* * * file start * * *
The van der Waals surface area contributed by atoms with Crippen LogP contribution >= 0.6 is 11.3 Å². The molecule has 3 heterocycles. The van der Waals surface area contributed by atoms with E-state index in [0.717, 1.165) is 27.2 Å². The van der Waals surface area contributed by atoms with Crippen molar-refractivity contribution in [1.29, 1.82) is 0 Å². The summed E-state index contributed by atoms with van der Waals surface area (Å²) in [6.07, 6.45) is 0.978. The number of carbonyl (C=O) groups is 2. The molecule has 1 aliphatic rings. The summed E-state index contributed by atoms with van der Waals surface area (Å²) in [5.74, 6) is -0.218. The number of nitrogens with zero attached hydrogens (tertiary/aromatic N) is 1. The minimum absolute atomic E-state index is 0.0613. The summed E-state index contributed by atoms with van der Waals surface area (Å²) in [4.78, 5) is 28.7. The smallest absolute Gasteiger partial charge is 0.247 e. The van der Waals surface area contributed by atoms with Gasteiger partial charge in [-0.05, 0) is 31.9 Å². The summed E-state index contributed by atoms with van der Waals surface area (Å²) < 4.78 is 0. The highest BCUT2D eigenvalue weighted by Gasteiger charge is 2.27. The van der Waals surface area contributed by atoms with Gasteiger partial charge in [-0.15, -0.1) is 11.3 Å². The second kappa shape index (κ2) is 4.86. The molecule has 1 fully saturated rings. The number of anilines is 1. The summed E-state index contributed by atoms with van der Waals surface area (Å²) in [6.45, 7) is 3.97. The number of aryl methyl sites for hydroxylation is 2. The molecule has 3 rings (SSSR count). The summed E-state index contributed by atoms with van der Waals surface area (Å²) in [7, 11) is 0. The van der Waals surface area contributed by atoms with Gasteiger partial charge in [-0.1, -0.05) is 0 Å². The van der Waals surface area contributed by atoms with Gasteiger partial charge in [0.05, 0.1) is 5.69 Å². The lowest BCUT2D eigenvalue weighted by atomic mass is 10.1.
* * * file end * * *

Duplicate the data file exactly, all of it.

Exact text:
The van der Waals surface area contributed by atoms with Crippen LogP contribution >= 0.6 is 11.3 Å². The molecule has 3 heterocycles. The van der Waals surface area contributed by atoms with E-state index in [0.717, 1.165) is 27.2 Å². The van der Waals surface area contributed by atoms with Crippen molar-refractivity contribution in [1.29, 1.82) is 0 Å². The summed E-state index contributed by atoms with van der Waals surface area (Å²) in [6.07, 6.45) is 0.978. The number of carbonyl (C=O) groups is 2. The molecule has 1 aliphatic rings. The summed E-state index contributed by atoms with van der Waals surface area (Å²) in [5.74, 6) is -0.218. The number of nitrogens with zero attached hydrogens (tertiary/aromatic N) is 1. The minimum absolute atomic E-state index is 0.0613. The summed E-state index contributed by atoms with van der Waals surface area (Å²) in [4.78, 5) is 28.7. The smallest absolute Gasteiger partial charge is 0.247 e. The van der Waals surface area contributed by atoms with Gasteiger partial charge in [-0.05, 0) is 31.9 Å². The summed E-state index contributed by atoms with van der Waals surface area (Å²) < 4.78 is 0. The highest BCUT2D eigenvalue weighted by Gasteiger charge is 2.27. The van der Waals surface area contributed by atoms with Gasteiger partial charge in [-0.15, -0.1) is 11.3 Å². The second kappa shape index (κ2) is 4.86. The molecule has 1 fully saturated rings. The number of anilines is 1. The summed E-state index contributed by atoms with van der Waals surface area (Å²) in [6.45, 7) is 3.97. The number of aryl methyl sites for hydroxylation is 2. The molecule has 3 rings (SSSR count). The summed E-state index contributed by atoms with van der Waals surface area (Å²) in [7, 11) is 0. The van der Waals surface area contributed by atoms with Gasteiger partial charge in [-0.1, -0.05) is 0 Å². The van der Waals surface area contributed by atoms with Gasteiger partial charge in [0.05, 0.1) is 5.69 Å². The lowest BCUT2D eigenvalue weighted by atomic mass is 10.1.